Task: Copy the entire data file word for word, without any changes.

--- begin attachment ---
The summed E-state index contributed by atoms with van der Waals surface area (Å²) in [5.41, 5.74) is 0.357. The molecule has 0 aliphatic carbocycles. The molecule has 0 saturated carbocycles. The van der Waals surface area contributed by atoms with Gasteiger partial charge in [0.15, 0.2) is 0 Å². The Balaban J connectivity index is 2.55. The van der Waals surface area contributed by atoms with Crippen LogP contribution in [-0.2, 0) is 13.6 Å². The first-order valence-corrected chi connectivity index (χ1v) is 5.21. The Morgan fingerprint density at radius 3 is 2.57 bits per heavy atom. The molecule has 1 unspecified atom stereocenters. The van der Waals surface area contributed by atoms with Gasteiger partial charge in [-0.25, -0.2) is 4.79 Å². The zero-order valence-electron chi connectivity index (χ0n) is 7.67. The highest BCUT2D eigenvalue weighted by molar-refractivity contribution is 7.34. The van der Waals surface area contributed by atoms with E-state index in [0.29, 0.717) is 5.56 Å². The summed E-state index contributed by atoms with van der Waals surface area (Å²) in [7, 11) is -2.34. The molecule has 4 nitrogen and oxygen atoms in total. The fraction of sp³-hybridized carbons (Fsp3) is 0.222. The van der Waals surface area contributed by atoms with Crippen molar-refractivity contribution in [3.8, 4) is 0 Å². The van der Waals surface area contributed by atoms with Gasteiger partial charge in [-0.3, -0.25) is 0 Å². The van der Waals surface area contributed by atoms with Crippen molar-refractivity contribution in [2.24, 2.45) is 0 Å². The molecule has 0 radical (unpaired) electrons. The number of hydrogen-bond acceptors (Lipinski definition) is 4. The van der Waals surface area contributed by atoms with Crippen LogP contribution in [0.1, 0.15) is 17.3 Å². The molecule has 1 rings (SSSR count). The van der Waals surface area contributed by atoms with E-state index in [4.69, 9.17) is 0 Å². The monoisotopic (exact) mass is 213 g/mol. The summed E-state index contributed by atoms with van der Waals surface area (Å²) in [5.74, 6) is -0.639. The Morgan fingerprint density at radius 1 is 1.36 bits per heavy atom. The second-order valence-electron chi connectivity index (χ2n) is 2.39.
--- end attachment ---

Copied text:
The summed E-state index contributed by atoms with van der Waals surface area (Å²) in [5.41, 5.74) is 0.357. The molecule has 0 aliphatic carbocycles. The molecule has 0 saturated carbocycles. The van der Waals surface area contributed by atoms with Gasteiger partial charge in [0.15, 0.2) is 0 Å². The Balaban J connectivity index is 2.55. The van der Waals surface area contributed by atoms with Crippen LogP contribution in [-0.2, 0) is 13.6 Å². The first-order valence-corrected chi connectivity index (χ1v) is 5.21. The Morgan fingerprint density at radius 3 is 2.57 bits per heavy atom. The molecule has 1 unspecified atom stereocenters. The van der Waals surface area contributed by atoms with Gasteiger partial charge in [-0.25, -0.2) is 4.79 Å². The zero-order valence-electron chi connectivity index (χ0n) is 7.67. The highest BCUT2D eigenvalue weighted by molar-refractivity contribution is 7.34. The van der Waals surface area contributed by atoms with E-state index in [0.29, 0.717) is 5.56 Å². The summed E-state index contributed by atoms with van der Waals surface area (Å²) in [7, 11) is -2.34. The molecule has 4 nitrogen and oxygen atoms in total. The fraction of sp³-hybridized carbons (Fsp3) is 0.222. The van der Waals surface area contributed by atoms with Crippen molar-refractivity contribution in [3.8, 4) is 0 Å². The van der Waals surface area contributed by atoms with Gasteiger partial charge in [-0.3, -0.25) is 0 Å². The van der Waals surface area contributed by atoms with Crippen molar-refractivity contribution in [2.24, 2.45) is 0 Å². The molecule has 0 radical (unpaired) electrons. The number of hydrogen-bond acceptors (Lipinski definition) is 4. The van der Waals surface area contributed by atoms with Crippen LogP contribution in [0.1, 0.15) is 17.3 Å². The molecule has 1 rings (SSSR count). The van der Waals surface area contributed by atoms with E-state index in [4.69, 9.17) is 0 Å². The monoisotopic (exact) mass is 213 g/mol. The summed E-state index contributed by atoms with van der Waals surface area (Å²) in [5.74, 6) is -0.639. The Morgan fingerprint density at radius 1 is 1.36 bits per heavy atom. The second-order valence-electron chi connectivity index (χ2n) is 2.39.